The Jackson 5

The Jackson 5

Synopsis of Pop Music

“A-B-C, Easy as 1-2-3,
Simple like do-re-mi,
A-B-C, 1-2-3,
Baby, you and me...”

Few music groups mixed pop music and rhythm and blues as well as the Jackson 5 did. They married soul music’s grit and showmanship to bouncy, joyful pop melodies and produced a lengthy string of crossover hits throughout the 70’s, including four consecutive #1 hits.

The Jackson 5 had been performing as a group since their grade school days in Gary, Indiana, where they were discovered by Motown artist Bobby Taylor. He brought them to the attention of Barry Gordy, who brought them out to Los Angeles and put together a group of three writer/producers dubbed ‘The Corporation’ to create songs especially for them.

The first result was the stunning “I Want You Back,” which showcased the group’s pristine harmonies and a soaring lead vocal from 12-year-old Michael over a slick but pulse-poundingly rhythmic pop tune. It became a crossover smash, going to #1 on the pop and r&b charts. “I Want You Back” was followed by “ABC,” a lighting-fast slice of r&b pop driven by a catchy chorus and a driving groove. It topped the charts, knocking the Beatles off in the process.

The next Jackson 5 single was “The Love You Save,” which moved at a frantic pace and featured an elaborate array of doo-wop hooks in the background harmonies. It gave the Jackson 5 their third #1 single. By September of 1970, they had sold over a million discs in nine months. The group also toured during this time as a headlining act, breaking attendance records at Los Angeles' Great Western Forum. The group switched gears on their next single, “I’ll Be There,” a gorgeous, mid-paced ballad featuring Michael and Jermaine smoothly trading back and forth on lead vocals over a lush backing track. It was their fourth #1 hit.

They continued to hit big on the charts with the poppy “Mama’s Pearl” and the moody “Never Can Say Goodbye,” both of which went to #2. The group also did a television special, Goin’ Back To Indiana. The hits continued in 1972 for The Jackson 5 with songs like “Sugar Daddy” and a remake of the oldie “Little Bitty Pretty One.”

Michael also began to record solo tunes and had his first hit with the lovely ballad “Got To Be There.” The follow-up, a revival of the classic “Rockin’ Robin,” went to #2. He snared the #1 spot with “Ben,” a film theme about a boy’s friendship with a pet rat (!). Jermaine had his own solo hit in 1973 with a doo-wop remake, “Daddy’s Home.” That year, the Jackson 5 turned their attentions to a dance-styled track, “Get It Together.” It was a precursor of things to come in 1974…

“Dancing Machine,” a song whose hard-grooving style anticipated disco, went to #2 in 1974 and became the Jackson 5’s biggest hit since “Never Can Say Goodbye.” The group also did a successful music and comedy revue in Las Vegas. They had another hit in 1975 with the dazzling “I Am Love,” a two-part song that started as a gentle ballad but transformed midway into a furious blend of funk and heavy guitar-rock. Michael Jackson also co-hosted the American Music Awards that year with fellow teen idol Donny Osmond.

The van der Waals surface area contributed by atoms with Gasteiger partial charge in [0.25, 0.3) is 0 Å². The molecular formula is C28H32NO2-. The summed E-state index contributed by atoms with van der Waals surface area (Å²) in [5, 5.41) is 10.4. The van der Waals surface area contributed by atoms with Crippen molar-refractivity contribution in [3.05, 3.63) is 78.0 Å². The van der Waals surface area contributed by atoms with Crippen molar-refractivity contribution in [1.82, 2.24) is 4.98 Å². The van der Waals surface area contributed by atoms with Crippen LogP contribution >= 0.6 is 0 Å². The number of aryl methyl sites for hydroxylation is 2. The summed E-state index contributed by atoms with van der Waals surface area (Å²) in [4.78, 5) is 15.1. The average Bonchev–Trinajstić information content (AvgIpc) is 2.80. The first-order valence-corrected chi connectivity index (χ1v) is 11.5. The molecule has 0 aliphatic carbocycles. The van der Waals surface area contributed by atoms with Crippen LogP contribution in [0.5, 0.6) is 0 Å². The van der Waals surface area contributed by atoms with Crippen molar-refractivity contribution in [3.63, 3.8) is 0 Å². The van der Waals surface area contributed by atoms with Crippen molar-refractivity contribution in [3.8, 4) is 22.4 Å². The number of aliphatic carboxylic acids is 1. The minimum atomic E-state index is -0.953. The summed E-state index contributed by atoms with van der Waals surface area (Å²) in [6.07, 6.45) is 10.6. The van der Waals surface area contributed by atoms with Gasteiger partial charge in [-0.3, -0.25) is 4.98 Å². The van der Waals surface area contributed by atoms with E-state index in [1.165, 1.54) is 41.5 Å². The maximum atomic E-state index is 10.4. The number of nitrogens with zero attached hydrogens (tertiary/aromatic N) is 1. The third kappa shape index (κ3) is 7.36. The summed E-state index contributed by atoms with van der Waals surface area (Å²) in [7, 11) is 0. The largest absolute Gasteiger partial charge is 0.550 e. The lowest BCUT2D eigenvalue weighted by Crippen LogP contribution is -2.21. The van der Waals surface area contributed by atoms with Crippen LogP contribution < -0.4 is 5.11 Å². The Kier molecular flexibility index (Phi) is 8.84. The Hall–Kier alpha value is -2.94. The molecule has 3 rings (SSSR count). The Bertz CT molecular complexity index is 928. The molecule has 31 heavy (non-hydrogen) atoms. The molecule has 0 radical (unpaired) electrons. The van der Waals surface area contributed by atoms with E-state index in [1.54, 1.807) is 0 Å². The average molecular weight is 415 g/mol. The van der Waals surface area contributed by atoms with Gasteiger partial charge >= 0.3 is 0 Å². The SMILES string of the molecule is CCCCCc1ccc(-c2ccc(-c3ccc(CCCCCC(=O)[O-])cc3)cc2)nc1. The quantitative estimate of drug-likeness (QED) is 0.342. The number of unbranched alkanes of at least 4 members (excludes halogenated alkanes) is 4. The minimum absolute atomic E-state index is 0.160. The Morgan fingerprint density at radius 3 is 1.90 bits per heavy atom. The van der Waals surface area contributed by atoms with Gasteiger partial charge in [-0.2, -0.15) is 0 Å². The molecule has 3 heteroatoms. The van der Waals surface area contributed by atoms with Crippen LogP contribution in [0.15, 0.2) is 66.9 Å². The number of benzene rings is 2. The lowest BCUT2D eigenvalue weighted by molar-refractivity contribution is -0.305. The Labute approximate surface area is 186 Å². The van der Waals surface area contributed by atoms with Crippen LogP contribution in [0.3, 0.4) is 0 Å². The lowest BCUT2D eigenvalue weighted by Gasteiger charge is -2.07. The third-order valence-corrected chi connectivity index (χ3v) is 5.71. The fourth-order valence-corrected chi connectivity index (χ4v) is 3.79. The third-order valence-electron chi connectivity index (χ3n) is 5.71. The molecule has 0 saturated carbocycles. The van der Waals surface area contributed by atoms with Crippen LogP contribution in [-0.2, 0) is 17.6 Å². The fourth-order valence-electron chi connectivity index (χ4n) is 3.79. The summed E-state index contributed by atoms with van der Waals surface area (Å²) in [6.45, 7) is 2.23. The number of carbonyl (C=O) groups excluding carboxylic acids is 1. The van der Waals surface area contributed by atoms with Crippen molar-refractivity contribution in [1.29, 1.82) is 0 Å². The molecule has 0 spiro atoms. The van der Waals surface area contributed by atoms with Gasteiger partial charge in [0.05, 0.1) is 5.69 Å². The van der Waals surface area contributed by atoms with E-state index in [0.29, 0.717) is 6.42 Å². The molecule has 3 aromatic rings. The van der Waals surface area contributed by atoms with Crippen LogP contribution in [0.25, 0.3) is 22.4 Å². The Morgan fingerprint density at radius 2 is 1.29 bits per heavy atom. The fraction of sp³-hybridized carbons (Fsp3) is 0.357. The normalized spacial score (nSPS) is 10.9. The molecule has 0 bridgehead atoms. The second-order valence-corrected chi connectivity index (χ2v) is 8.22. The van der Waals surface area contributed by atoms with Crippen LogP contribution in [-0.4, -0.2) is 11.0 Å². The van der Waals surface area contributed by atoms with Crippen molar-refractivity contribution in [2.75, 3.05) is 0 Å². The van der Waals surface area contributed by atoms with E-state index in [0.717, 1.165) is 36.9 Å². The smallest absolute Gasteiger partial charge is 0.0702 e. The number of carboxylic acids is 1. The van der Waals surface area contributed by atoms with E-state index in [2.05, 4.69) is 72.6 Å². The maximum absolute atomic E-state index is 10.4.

In 1976, the Jackson 5 became ‘The Jacksons’ when they moved to Epic Records. They also hosted a televison variety show, The Jacksons, on CBS that year. In 1977, they had a big hit with the bouncy and danceable “Enjoy Yourself.” In 1978, the Jackson brothers wrote and produced their own material for the first time. The successful result was the disco-styled Destiny album, which had a Top-10 hit in the dance-floor burner “Shake Your Body Down To The Ground.” Triumph followed in 1980 and featured the song “Can You Feel It,” which had a memorable video with tons of visual effects.

Michael Jackson’s solo career took flight in 1979 with Off the Wall, but he attained superstar status with the megahit Thriller album. He collaborated with his brothers one more time on Victory album. It had a huge hit single in “State of Shock,” a rock/funk workout that featured Mick Jagger sharing the lead vocal with Michael. The resulting “Victory Tour” was masterminded by Don King and was an international success.

The Jacksons put out one more album without Michael in 1989, 2300 Jackson Street. The group disbanded in the early 90’s, but all the members have continued to work as musicians and several have released solo albums (most notably Jermaine). Michael also joins the group for the occasional reunion date. However, their place in music history is already assured. Whether they were together or were on their own, the Jackson 5 created music that eliminated the boundary between pop and soul.

Artist Release History

1969 - Diana Ross Presents the Jackson 5
1970 - ABC
1970 - Third Album
1970 - The Jackson 5 Christmas Album
1971 - Goin' Back to Indiana
1971 - Maybe Tomorrow
1972 - Lookin' Through the Windows
1973 - Skywriter
1973 - Get It Together
1974 - Dancing Machine
1974 - Stand
1975 - Moving Violation
1976 - Joyful Jukebox Music
1976 - The Jacksons
1977 - Motown Special
1977 - Goin' Places
1978 - Destiny
1979 - Boogie
1980 - Triumph
1981 - The Jacksons Live
1982 - Live
1983 - Fliphits
1984 - Victory
1989 - 2300 Jackson Street
1992 - The Jacksons: An American Dream
1993 - Children of the Light
1993 - Never Can Say Goodbye

Pop Sub Categories


Essential Music Albums

The Ultimate Collection (Motown)
Destiny (Epic)

Band Members

Michael Jackson vocals
Jackie Jackson vocals
Jermaine Jackson vocals
Marlon Jackson vocals
Tito Jackson guitar, vocals

Other Pop Music Links